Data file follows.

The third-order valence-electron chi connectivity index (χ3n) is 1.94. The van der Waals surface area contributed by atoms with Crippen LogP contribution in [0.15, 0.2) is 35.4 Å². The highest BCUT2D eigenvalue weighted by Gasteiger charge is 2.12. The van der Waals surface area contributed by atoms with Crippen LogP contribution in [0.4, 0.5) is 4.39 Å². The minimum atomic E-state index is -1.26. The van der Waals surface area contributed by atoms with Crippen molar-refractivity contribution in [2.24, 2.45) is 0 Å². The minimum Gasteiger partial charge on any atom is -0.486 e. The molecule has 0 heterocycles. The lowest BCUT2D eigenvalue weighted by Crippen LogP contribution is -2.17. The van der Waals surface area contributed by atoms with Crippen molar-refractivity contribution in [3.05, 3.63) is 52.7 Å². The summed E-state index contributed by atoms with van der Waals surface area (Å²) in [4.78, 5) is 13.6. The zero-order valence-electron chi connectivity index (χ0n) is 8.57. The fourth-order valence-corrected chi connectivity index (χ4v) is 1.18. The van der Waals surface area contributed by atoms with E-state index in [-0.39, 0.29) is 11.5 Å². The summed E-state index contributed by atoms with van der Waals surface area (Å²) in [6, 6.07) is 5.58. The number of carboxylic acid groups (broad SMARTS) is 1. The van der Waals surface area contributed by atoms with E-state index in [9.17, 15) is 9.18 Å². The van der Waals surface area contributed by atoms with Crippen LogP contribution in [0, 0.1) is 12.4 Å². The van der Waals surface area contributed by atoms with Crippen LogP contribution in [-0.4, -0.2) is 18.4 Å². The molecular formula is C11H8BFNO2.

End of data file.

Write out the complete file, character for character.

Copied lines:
The third-order valence-electron chi connectivity index (χ3n) is 1.94. The van der Waals surface area contributed by atoms with Crippen LogP contribution in [0.15, 0.2) is 35.4 Å². The highest BCUT2D eigenvalue weighted by Gasteiger charge is 2.12. The van der Waals surface area contributed by atoms with Crippen LogP contribution in [0.4, 0.5) is 4.39 Å². The minimum atomic E-state index is -1.26. The van der Waals surface area contributed by atoms with Crippen molar-refractivity contribution in [2.24, 2.45) is 0 Å². The minimum Gasteiger partial charge on any atom is -0.486 e. The molecule has 0 heterocycles. The lowest BCUT2D eigenvalue weighted by Crippen LogP contribution is -2.17. The van der Waals surface area contributed by atoms with Crippen molar-refractivity contribution in [3.05, 3.63) is 52.7 Å². The summed E-state index contributed by atoms with van der Waals surface area (Å²) in [4.78, 5) is 13.6. The zero-order valence-electron chi connectivity index (χ0n) is 8.57. The fourth-order valence-corrected chi connectivity index (χ4v) is 1.18. The van der Waals surface area contributed by atoms with E-state index in [-0.39, 0.29) is 11.5 Å². The summed E-state index contributed by atoms with van der Waals surface area (Å²) in [6, 6.07) is 5.58. The number of carboxylic acid groups (broad SMARTS) is 1. The van der Waals surface area contributed by atoms with E-state index in [9.17, 15) is 9.18 Å². The van der Waals surface area contributed by atoms with Crippen LogP contribution in [0, 0.1) is 12.4 Å². The van der Waals surface area contributed by atoms with Crippen LogP contribution in [-0.4, -0.2) is 18.4 Å². The molecular formula is C11H8BFNO2.